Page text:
As data has started to come to the forefront of the public domain, you’re probably starting to wonder what you can do with your own, right? And as marketers you no doubt understand the value of Google Analytics and why your institution should invest in the platform.
But first, you want to feel 100% confident in the accuracy of the data you are reporting to your stakeholders. In comes our 9-point checklist to help you get the basics in place. This is by no means an exhaustive list but, it’ll certainly give you a head start in the right direction, and you’ll be showing off the importance of GA before you know it.
Check your views
Your views are the area that you report from in Google Analytics, and you should always have three views configured for each website:
- Master – where you will report from
- Unfiltered – your backup view where the data is left with no filters or changes
- Test – an area for you to trial new filters and custom configurations
By default, you’ll have the unfiltered view when you first setup analytics and it will be named “All Website Data”.
Check your filters
Filters are set on a view by view level, so the best approach is to create them in the test view first, check they are doing what you want them to be doing and then apply these to your master view.
You’ll want to set up two filters as standard; excluding yours’ and your institution’s IP addresses. If you don’t have these, they’ll be included in your reporting – inflating conversions and session count.
Enable cross-domain tracking
If you’re using your analytics property across multiple domains (or sub-domains), you’ll want to enable cross-domain tracking. This will allow you to effectively track users that leave your main site to go onto a sub-domain and then come back to your main domain. If this is not set up, then users who return will be counted as new sessions, which in turn will skew your bounce rates, exit rates and click-through rates.
By setting this up correctly, it will limit, if not entirely remove, the number of self-referrals that you see in your data.
Link Search Console to your Google Analytics Account
Why? Because Search Console provides you with in-depth organic search data, providing keyword and ranking information. Linking this with your GA account is invaluable as it gives you direct access to organic search reports within analytics.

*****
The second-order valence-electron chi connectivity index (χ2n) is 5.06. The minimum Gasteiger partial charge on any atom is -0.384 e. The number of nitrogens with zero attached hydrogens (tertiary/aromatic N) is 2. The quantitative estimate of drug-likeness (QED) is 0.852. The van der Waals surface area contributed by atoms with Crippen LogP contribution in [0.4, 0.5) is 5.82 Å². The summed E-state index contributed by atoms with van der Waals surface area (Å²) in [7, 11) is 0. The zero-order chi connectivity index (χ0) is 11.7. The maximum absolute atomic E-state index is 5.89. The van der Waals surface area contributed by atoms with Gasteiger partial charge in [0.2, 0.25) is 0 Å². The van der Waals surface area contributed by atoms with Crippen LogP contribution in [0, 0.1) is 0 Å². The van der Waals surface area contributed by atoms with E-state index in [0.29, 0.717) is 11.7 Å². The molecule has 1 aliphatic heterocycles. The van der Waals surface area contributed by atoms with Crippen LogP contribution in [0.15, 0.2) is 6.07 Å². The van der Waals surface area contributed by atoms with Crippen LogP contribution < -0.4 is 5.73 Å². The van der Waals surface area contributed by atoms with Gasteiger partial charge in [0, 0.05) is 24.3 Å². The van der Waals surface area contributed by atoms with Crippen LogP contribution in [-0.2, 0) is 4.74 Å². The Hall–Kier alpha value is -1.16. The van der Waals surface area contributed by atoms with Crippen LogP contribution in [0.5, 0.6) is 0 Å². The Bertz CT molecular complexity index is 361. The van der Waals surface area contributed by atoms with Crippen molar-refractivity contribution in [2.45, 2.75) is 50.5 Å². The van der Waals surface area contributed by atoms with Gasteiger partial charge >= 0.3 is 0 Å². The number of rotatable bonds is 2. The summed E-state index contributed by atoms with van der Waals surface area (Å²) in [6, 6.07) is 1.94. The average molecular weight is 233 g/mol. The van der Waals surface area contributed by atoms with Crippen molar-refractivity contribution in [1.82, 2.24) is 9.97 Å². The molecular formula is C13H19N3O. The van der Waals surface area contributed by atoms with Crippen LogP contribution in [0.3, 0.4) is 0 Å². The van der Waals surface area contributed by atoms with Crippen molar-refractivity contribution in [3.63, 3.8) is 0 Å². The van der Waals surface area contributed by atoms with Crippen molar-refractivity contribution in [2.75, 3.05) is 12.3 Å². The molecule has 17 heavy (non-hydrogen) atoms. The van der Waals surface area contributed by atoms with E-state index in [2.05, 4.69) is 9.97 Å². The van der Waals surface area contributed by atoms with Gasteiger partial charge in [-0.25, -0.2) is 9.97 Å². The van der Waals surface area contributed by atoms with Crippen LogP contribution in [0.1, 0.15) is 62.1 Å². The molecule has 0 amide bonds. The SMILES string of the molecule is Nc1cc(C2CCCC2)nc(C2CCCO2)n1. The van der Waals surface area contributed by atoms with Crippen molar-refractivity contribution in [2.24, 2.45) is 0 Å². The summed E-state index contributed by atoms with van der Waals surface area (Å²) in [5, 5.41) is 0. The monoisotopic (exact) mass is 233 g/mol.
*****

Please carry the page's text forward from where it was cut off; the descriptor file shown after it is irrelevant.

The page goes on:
Enable demographics and interest reports
These reports are exactly what they say they are; in-depth information on who your website visitors are and what they’re interested in, from gender and age through to what other website categories they are interested in.
You can combine this data with multiple reports within GA to improve your targeting and marketing decisions. This can be especially useful when combined with frequency and device type reports to show which audiences are the most engaged with your brand, and most likely to convert to an application or sign up to an open day.
Enable Site Search
Site Search is an incredibly useful feature to have as it allows you to see what users are searching for on your website. Having an understanding of what parts of your website are the most interesting for your audience will provide you with a wealth of data to direct your overall marketing strategy, decide on what content should be created and where there’s room for improvement.
Filter out bots
Don’t forget about bots. Bots are pieces of software that “click” on your website’s links. These clicks from bots will confuse GA into thinking they are real visitors, therefore creating ‘spam sessions’ which artificially inflate all your metrics.
You should enable bot filtering to remove these from your data.
Events are the backbone of a good analytics setup; they help us check engagement, micro-conversions, interactions, and allow for the in-depth analysis of user activity.
There are multiple things you can track in your GA set up, but the main thing to consider and ask yourself is; ‘do they align with my KPIs?’ as they can be set up as goals to measure how your marketing is performing.
Events are set up with three different parameters:
- Event Category – the type of event
- Event Action – what the user is doing
- Event Label – the unique identifier
Using these three will give you the flexibility to cover most situations.
Goals are used to measure specific KPIs or business objectives that relate to actions taken on your website such as filling in an application form.
These should be set up so you can start measuring which sources and mediums drive the most significant conversions rates for you. For example, is Facebook or Google better at driving applications for your institutions?
Goals are set up on a view level and have four different types; destination, duration, pages per session, and events.
So there you have it – make sure you have these nine fundamentals in place, and you’ll be reporting on accurate data in no time. If you want some inspiration, then check out how we helped a Russell Group university go deeper than just page views, to understand their website.
If you need any help with your Google Analytics set up, then get in touch.